Black Cities/White Suburbs: Shaping Michigan's urban and suburban landscapes of inequity and inequality. LIB 100 / 201 APPROVED!
Dr. Igor Vojnovic
Date and TimeTuesday, October 10, 2017
4:00 PM - 5:00 PM
- Kirkhof Center » RM 2204 Pere Marquette
Black Cities/White Suburbs:
Shaping Michigan’s urban and suburban landscapes of inequity and inequality
Dr. Igor Vojnovic
Editor in Chief, Journal of Urban Affairs
Department of Geography, Environment and Spatial Sciences / College of Social Sciences
Urban and Regional Planning / School of Planning, Design and Construction
Michigan State University
Michigan cities have been at the forefront of national urban decentralization trends; as evident in not only the scale of suburbanization but also in the rapid disinvestment and decline of their urban cores. From 1970 to 2000, the development of land across Michigan increased ten times faster than population growth. As of 2000, more than 60% of the Michigan population lived in suburbs. And while many cities in the state can be used as examples of excessive suburbanization and rapid central-city decline, it is the dispersion of Detroit, along with the decline of the city, which has captured international attention. The population exodus out of Detroit between 2000 and 2010 has averaged 63 people every day or about 3 people every hour. In addition to the population decline, a clear racial and class imprint has emerged across the region. By 2010, 83% of the City of Detroit residents were black. Across Metropolitan Detroit, in contrast, over 97% of all whites living in Metro resided in the suburbs.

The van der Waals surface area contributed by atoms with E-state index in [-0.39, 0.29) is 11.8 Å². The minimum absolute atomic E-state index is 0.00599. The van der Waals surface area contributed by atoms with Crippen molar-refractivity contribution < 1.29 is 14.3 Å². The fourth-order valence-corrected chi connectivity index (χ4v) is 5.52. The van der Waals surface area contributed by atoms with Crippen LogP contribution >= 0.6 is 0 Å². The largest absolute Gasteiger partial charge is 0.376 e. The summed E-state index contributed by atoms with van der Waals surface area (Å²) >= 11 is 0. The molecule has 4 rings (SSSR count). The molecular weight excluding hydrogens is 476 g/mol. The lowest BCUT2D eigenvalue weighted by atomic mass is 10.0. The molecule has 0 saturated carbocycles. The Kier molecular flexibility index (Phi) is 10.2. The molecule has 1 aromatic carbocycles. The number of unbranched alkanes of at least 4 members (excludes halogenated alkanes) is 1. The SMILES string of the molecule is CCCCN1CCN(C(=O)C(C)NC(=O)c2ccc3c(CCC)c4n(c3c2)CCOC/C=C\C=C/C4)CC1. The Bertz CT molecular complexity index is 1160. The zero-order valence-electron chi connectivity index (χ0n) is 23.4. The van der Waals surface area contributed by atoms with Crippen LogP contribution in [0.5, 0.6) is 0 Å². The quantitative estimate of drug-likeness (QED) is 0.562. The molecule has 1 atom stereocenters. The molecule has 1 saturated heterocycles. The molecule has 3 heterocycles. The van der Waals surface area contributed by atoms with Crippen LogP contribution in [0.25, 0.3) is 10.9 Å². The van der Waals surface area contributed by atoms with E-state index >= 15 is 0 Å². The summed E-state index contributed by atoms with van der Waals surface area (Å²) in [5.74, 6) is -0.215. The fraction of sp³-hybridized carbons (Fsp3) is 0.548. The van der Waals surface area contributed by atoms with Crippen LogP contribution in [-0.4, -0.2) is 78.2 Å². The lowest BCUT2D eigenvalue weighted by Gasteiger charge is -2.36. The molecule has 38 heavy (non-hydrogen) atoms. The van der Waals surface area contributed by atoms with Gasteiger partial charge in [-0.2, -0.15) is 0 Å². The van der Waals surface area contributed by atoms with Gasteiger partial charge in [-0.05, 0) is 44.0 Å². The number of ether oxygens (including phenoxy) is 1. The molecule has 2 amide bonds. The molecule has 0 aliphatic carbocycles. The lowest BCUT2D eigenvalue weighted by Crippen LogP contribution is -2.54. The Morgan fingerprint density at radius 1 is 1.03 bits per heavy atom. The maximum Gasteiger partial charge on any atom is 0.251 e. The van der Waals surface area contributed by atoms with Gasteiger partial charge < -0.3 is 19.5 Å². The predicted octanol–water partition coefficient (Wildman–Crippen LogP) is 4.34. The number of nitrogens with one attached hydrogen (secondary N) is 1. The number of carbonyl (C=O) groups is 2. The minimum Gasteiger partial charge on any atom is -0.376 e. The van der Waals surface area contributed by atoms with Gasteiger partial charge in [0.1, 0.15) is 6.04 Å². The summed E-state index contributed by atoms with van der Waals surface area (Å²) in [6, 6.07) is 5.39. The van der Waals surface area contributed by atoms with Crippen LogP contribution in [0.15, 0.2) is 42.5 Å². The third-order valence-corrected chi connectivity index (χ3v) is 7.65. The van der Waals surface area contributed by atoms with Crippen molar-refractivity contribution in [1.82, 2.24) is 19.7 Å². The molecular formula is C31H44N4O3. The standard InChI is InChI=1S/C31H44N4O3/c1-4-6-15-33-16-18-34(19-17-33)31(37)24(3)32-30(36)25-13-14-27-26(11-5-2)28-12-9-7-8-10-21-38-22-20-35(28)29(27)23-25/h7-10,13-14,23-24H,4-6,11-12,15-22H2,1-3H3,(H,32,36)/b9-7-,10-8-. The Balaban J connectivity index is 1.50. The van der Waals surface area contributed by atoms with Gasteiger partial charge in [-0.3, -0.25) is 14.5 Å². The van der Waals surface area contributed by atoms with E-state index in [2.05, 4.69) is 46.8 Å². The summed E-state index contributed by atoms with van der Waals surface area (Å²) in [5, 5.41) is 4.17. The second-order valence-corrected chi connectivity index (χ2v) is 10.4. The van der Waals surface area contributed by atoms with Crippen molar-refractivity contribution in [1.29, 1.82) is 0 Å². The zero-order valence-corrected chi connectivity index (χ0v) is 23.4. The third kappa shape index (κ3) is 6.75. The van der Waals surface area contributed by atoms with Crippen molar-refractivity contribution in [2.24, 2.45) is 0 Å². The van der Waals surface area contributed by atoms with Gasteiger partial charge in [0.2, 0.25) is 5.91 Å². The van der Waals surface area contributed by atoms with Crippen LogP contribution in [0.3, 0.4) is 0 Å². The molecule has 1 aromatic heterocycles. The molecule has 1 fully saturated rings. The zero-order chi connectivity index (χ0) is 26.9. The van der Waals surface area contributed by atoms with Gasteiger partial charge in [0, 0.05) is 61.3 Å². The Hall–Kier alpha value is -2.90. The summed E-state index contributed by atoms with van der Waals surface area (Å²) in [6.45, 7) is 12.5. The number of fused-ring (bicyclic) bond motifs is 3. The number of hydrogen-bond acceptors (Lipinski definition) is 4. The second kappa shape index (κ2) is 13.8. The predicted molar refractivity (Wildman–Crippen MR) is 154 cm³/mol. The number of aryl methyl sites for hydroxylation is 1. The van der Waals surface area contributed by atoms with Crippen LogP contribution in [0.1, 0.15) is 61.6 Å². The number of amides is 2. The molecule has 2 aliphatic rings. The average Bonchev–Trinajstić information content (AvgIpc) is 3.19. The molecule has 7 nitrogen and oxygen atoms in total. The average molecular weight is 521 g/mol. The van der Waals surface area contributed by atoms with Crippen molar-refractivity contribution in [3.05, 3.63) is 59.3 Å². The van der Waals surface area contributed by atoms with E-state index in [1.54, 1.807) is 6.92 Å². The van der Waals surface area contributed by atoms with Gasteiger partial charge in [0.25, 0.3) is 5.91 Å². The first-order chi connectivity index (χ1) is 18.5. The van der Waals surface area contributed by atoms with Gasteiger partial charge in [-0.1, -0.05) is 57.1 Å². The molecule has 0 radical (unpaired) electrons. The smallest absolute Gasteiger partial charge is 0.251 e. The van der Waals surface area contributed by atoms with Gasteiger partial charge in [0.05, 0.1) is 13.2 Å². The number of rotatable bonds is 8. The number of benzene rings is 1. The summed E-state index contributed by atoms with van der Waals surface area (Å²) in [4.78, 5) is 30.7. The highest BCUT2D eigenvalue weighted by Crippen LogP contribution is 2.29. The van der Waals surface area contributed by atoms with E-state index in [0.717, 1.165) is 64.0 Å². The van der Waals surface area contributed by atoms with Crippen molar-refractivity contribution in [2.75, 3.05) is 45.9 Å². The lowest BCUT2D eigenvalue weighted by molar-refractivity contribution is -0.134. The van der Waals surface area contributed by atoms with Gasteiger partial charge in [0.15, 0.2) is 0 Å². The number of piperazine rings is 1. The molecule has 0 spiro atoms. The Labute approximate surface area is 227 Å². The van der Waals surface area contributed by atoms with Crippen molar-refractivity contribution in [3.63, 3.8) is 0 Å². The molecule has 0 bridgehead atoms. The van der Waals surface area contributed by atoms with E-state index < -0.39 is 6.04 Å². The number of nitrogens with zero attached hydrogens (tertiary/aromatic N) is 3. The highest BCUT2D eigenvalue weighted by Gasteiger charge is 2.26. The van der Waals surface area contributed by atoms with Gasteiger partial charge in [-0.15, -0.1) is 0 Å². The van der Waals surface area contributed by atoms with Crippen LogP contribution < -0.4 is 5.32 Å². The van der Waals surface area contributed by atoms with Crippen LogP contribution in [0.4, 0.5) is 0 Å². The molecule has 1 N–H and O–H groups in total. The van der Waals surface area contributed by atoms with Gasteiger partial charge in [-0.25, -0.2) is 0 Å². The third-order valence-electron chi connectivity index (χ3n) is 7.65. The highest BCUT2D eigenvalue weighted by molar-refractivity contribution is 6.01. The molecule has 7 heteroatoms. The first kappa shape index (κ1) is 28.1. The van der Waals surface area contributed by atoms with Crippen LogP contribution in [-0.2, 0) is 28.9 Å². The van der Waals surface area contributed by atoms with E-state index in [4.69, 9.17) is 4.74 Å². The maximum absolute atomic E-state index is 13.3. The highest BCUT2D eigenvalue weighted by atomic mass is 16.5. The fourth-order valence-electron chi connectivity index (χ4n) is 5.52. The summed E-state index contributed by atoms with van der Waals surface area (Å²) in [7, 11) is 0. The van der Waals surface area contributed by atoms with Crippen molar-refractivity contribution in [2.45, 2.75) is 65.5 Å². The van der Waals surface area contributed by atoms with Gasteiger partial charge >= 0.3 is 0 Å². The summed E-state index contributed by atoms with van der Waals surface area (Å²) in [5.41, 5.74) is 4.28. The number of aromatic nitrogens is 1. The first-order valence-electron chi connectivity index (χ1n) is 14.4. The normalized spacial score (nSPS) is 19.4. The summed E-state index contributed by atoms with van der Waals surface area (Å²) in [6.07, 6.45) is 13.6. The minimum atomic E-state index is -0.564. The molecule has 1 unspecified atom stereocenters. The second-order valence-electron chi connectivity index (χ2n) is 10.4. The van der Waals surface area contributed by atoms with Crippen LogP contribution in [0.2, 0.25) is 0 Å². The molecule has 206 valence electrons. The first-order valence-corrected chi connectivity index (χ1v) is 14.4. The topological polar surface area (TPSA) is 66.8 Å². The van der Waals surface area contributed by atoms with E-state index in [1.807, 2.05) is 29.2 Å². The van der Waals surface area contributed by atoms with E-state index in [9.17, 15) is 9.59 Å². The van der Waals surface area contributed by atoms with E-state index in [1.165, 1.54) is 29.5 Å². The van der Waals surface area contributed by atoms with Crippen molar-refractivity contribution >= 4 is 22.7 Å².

By 2010, a new pattern of urban redevelopment had emerged across large parts of the U.S., with evidence of urban reinvestment, growth, as well as increased ethnic/racial diversity. It is also apparent, however, that as in the case of Metropolitan Detroit, Midwest cities continue to be vulnerable to extreme dispersion coupled with urban disinvestment and decline. Within the context of these trends, this presentation will explore city building processes and the shaping of the built environment across the Detroit region. Dimensions of class, race and local culture are explored in development processes as are the resulting impacts of socioeconomic and racial variables on access to amenities and the natural environment across the region.
This presentation will take place in conjunction with the Geography and Sustainable Planning Open House.
Presentation is LIB 100/201 approved!!
Please click here for a parking pass.
Geography and Sustainable Planning